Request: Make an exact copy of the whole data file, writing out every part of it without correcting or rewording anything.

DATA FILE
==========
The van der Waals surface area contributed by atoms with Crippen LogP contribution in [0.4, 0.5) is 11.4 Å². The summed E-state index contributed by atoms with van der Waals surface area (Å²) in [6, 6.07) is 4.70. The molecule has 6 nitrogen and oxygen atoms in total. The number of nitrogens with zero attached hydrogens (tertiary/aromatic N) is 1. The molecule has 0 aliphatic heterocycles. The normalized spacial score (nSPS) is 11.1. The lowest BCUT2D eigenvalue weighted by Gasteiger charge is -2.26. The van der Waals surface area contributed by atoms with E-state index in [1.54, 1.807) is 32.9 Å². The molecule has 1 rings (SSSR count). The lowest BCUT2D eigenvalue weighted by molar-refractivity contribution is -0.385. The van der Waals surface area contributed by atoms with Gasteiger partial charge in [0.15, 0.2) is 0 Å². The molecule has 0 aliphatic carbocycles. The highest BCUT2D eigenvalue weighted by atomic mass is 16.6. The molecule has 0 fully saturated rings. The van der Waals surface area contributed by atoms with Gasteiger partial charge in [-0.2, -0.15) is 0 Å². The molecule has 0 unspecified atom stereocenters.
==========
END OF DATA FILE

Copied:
The van der Waals surface area contributed by atoms with Crippen LogP contribution in [0.4, 0.5) is 11.4 Å². The summed E-state index contributed by atoms with van der Waals surface area (Å²) in [6, 6.07) is 4.70. The molecule has 6 nitrogen and oxygen atoms in total. The number of nitrogens with zero attached hydrogens (tertiary/aromatic N) is 1. The molecule has 0 aliphatic heterocycles. The normalized spacial score (nSPS) is 11.1. The lowest BCUT2D eigenvalue weighted by Gasteiger charge is -2.26. The van der Waals surface area contributed by atoms with E-state index in [1.54, 1.807) is 32.9 Å². The molecule has 1 rings (SSSR count). The lowest BCUT2D eigenvalue weighted by molar-refractivity contribution is -0.385. The van der Waals surface area contributed by atoms with Gasteiger partial charge in [0.15, 0.2) is 0 Å². The molecule has 0 aliphatic carbocycles. The highest BCUT2D eigenvalue weighted by atomic mass is 16.6. The molecule has 0 fully saturated rings. The van der Waals surface area contributed by atoms with Gasteiger partial charge in [-0.2, -0.15) is 0 Å². The molecule has 0 unspecified atom stereocenters.